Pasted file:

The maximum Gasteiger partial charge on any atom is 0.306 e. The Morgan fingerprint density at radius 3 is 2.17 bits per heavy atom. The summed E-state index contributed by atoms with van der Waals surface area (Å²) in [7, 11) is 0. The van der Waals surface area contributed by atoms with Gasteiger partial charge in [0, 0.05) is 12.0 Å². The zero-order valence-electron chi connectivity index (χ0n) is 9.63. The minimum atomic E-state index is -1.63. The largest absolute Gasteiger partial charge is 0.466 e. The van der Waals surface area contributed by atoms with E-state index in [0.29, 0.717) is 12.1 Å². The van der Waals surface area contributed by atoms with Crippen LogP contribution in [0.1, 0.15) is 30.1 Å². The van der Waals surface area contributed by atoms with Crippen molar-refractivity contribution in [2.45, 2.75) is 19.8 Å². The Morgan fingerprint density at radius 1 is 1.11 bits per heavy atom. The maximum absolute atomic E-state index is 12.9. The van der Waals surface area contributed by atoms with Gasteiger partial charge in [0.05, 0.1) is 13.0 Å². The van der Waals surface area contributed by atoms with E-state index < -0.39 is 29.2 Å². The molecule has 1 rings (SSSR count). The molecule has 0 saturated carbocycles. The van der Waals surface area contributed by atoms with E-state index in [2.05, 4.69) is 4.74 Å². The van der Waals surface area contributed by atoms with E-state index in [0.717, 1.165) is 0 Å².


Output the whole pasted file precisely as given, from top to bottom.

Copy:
The maximum Gasteiger partial charge on any atom is 0.306 e. The Morgan fingerprint density at radius 3 is 2.17 bits per heavy atom. The summed E-state index contributed by atoms with van der Waals surface area (Å²) in [7, 11) is 0. The van der Waals surface area contributed by atoms with Gasteiger partial charge in [0, 0.05) is 12.0 Å². The zero-order valence-electron chi connectivity index (χ0n) is 9.63. The minimum atomic E-state index is -1.63. The largest absolute Gasteiger partial charge is 0.466 e. The van der Waals surface area contributed by atoms with E-state index in [0.29, 0.717) is 12.1 Å². The van der Waals surface area contributed by atoms with Crippen LogP contribution in [0.1, 0.15) is 30.1 Å². The van der Waals surface area contributed by atoms with Crippen molar-refractivity contribution in [2.45, 2.75) is 19.8 Å². The Morgan fingerprint density at radius 1 is 1.11 bits per heavy atom. The maximum absolute atomic E-state index is 12.9. The van der Waals surface area contributed by atoms with Gasteiger partial charge in [0.05, 0.1) is 13.0 Å². The van der Waals surface area contributed by atoms with E-state index < -0.39 is 29.2 Å². The molecule has 1 rings (SSSR count). The molecule has 0 saturated carbocycles. The van der Waals surface area contributed by atoms with E-state index in [2.05, 4.69) is 4.74 Å². The van der Waals surface area contributed by atoms with E-state index in [0.717, 1.165) is 0 Å².